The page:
American author John Grisham has become the center of a great deal of controversy after a recent interview where he explained that U.S. judges have “gone nuts” with locking up sex offenders and not everyone who looks at child pornography is necessarily a pedophile. Grisham’s reasoning, although perhaps slightly warped, coincides with a growing consensus among intellectuals that imprisoning those who view child porn may not be the most effective solution.
In an interview with The Telegraph, Grisham explained how he “had no sympathy for a real pedophile” but believed that “60-year-old white men” who had “never harmed anybody” and “would never touch a child” did not deserve to be sent to prison for 10 years. This is not Grisham’s first time criticizing the American judicial system. In the past, he had commented on how he thought U.S. judges went overboard and didn’t need to lock up white collar criminals or young teens on petty drug charges, The Telegraph reported. Still, this latest accusation is bound to be the most shocking.
Grisham justifies his belief by recanting the story of his friend who, in a drunken stupor, “pushed the wrong buttons, went too far, and got into child porn.” He claims the site said “16-year-old wanna-be hookers,” and although the man never physically touched a child, he was still arrested in a child porn sting. “He shouldn’t ’a done it. It was stupid, but it wasn’t 10-year-old boys. He didn’t touch anything. And God, a week later there was a knock on the door: ‘FBI!’” explained Grisham, adding “There’s so many of them now.“
His argument, however, does hold truth; there has been an increase in prosecution of child porn users. The Families Against Mandatory Minimums reports that the average length of federal sentences for child pornography has increased by 500 percent.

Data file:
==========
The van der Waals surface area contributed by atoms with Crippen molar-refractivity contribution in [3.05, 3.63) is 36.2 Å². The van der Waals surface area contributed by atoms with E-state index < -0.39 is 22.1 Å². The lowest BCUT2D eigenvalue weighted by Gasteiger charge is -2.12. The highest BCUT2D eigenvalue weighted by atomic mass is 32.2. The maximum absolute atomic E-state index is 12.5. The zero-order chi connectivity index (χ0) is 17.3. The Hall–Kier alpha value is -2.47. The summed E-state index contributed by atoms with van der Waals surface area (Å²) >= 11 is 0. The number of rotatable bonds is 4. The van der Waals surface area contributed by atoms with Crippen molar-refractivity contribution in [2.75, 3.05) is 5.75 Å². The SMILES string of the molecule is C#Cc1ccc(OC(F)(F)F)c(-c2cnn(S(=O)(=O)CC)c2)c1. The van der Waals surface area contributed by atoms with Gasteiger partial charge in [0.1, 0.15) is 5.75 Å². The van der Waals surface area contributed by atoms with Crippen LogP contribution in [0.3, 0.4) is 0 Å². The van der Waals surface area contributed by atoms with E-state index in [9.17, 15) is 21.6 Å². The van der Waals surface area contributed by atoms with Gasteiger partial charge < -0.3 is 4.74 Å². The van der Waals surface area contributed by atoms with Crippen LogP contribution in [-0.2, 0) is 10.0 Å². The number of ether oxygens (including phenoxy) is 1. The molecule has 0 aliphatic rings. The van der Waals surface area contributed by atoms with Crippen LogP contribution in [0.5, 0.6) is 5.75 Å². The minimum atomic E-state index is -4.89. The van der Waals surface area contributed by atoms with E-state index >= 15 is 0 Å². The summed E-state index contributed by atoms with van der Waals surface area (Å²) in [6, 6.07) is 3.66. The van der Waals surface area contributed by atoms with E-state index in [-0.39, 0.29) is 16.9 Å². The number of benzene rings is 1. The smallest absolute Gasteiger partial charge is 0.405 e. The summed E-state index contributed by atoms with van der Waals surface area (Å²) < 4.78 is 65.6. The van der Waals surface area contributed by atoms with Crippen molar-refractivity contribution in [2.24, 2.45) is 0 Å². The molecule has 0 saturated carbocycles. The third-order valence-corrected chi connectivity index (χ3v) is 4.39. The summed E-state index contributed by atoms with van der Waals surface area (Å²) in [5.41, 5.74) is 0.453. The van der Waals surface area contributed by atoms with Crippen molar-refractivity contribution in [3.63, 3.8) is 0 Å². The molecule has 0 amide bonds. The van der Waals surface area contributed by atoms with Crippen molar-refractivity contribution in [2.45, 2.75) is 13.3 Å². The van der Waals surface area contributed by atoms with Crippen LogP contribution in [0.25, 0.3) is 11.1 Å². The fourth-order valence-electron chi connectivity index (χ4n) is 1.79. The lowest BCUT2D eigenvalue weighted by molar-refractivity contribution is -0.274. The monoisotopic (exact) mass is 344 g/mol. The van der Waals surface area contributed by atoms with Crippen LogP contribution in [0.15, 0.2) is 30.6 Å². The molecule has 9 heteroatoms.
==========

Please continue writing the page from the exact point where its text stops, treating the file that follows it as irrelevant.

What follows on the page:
An increasing amount of health professionals have begun to agree with Grisham’s belief that those who view child porn do not deserve such severe jail sentencing, although not for the same reason. Instead, these professionals argue that pedophilia is a sexuality some people are born with and should be controlled rather than punished.
As reported by Slate, a growing section of the psychiatric community believes that the best way to prevent abuse before it happens is to reach out to the abuser and treat them before they do commit a crime. Dr. Margo Kaplan, an assistant professor at Rutgers School of Law, explains how “our laws ignore pedophilia until after the commission of a sexual offense, emphasizing punishment, not prevention,” and so she argues for removing the barriers to pedophiles stepping out of the shadows and seeking help to “advance efforts to protect children from harm,” Medical Daily reported.
Understandably so, these calls for reduced punishment for those who view child pornography have been meet with a considerable amount of criticism. “Mr. Grisham’s comments send a dangerous message that ‘just looking’ at images online causes no harm,” Jon Brown, from the children’s charity NSPCC, told BBC News online, emphasizing that each face in pornographic images is a child who has suffered, and clicking on the images perpetuates the abuse.